Home Concert review Steve Poltz – Shine On (album and concert review)

Steve Poltz – Shine On (album and concert review)

Photo by Tim Bonea.

I always seem to get nervous when I meet an artist. I presume it’s because I’m in total awe of their ability to create a work of art right in front of my eyes. However, whenever I get the chance I force myself to overcome my nervousness and take the opportunity to thank them for sharing their gift with me. If there’s an opportunity for an autograph it makes my effort even more worthwhile.

I was very nervous the first time I met singer-songwriter Steve Poltz. It was the second day of the 2018 Kingsville Folk Music Festival in Kingsville, ON. It was the first time my wife and I had attended the three-day event. The organizers had put together a stellar lineup (Cowboy Junkies, Sylvia Tyson, Madison Violet, Harrow Fair, Ariana Gillis, and Steve Poltz to name a few), and I’d been fortunate enough to get the time off work, so we packed up our camper trailer and made the three-hour drive from Cambridge to Kingsville.

Steve Poltz had come highly recommended by people we respect like Joel Plaskett and Jan Hall (Folk Roots Radio), so we were thrilled that we’d finally have a chance to see him perform. Fortunately, I’d also recently discovered a previously-enjoyed copy of Steve’s 2010 album Dreamhouse at a record store in Ottawa. So our old portable record player and several albums, including Dreamhouse, made the trip with us to Kingsville.

With some trepidation, I approached Steve side-stage before one of the workshops, album and sharpie in my hand. The thing about the album was that Steve had already autographed it. On it, he had written “To Abby! (drawing of a heart) Steve Poltz.” Needless to say, this made me even more nervous, but I figured if anything I’d heard about Steve Poltz was true, surely he would see the humour in it.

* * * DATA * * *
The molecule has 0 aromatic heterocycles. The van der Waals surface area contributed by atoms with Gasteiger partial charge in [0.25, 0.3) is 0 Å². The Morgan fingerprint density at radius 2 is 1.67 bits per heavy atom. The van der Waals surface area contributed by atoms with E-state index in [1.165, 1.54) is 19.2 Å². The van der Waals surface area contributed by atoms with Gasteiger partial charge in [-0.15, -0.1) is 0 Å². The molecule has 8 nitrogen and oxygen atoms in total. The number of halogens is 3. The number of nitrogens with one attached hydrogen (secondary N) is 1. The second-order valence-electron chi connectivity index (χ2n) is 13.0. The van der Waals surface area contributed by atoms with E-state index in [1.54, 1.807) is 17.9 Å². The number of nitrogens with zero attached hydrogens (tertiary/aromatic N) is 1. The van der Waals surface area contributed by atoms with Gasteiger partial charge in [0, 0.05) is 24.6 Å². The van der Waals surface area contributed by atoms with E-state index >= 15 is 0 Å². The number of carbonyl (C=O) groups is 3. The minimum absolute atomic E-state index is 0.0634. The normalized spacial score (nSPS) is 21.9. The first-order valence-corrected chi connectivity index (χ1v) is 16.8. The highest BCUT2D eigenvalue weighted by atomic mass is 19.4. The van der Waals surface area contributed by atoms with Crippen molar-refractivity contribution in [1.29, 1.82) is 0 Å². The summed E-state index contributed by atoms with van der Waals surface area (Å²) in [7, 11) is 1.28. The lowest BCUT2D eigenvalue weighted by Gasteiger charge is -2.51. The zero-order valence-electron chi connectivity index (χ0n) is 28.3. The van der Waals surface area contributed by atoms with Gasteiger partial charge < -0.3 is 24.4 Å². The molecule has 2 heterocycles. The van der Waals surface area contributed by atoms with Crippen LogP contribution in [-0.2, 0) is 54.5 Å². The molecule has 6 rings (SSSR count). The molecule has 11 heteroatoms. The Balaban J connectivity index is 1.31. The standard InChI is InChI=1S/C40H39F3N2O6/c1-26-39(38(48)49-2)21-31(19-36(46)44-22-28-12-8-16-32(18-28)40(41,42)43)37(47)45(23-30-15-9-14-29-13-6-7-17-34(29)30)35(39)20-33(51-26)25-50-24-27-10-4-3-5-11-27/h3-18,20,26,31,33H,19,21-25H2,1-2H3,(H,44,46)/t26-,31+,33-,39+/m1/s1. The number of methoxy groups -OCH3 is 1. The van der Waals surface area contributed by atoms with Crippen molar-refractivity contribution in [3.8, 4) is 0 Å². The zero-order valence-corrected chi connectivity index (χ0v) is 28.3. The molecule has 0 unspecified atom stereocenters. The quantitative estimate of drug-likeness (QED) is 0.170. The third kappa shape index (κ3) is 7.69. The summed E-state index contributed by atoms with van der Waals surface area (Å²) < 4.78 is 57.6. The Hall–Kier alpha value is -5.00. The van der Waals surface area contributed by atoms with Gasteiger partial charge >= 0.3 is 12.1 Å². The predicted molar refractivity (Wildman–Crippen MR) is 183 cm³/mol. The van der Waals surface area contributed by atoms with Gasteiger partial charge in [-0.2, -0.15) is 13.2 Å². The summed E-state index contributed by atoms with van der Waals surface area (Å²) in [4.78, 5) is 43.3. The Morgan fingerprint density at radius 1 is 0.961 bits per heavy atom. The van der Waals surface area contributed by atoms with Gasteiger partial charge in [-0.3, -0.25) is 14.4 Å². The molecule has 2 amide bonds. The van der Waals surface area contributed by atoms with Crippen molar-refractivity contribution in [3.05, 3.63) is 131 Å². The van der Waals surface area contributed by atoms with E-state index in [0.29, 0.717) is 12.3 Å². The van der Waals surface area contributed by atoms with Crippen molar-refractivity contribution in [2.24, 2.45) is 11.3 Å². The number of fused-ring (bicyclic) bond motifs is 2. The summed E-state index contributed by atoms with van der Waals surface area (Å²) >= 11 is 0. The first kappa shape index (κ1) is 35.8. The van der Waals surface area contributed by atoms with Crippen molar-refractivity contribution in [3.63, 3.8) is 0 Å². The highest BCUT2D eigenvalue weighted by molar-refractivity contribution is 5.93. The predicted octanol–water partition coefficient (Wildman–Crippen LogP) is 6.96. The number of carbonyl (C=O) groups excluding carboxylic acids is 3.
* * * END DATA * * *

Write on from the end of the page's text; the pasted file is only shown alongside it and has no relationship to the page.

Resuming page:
Steve’s kind and generous demeanor quickly put me at ease, and he was very gracious with his time. We discussed Abby and how her autographed copy of Dreamhouse had ended up in the used section of an Ottawa record store. Possible scenarios include: she’d hated it, her now ex-boyfriend had given it to her, or maybe the poor thing had passed away. We chatted about our mutual respect for Joel Plaskett. Then Steve took my sharpie and album, drew a line through Abby and wrote “TED! This is now your record.” In that instant, I became a fan for life.

Steve Poltz’s main stage performance that weekend was the absolute highlight of our first trip to the Kingsville Folk Music Festival. We were in total awe of his ability to make it feel as though he had completely filled the space (in this case, a park in the middle of Kingsville) with his music and his energy. He blew us away with his flawless guitar playing, and he has by far the best stage banter we have ever heard. We vowed to see him whenever we could.

Steve Poltz has released 13 solo albums starting with 1998’s One Left Shoe. His latest album, Shine On, was released on March 1 by Red House Records. It was produced by Will Kimbrough, who Steve sought out after relocating from San Diego to Nashville. Will Kimbrough has worked with Emmylou Harris, Jimmy Buffett, and Rodney Crowell. The ten-song album is available on yellow vinyl – at Steve’s insistence – and the liner notes list Bryan Owings on drums and producer Will Kimbrough on all other guitars, bass and “weird sounds.”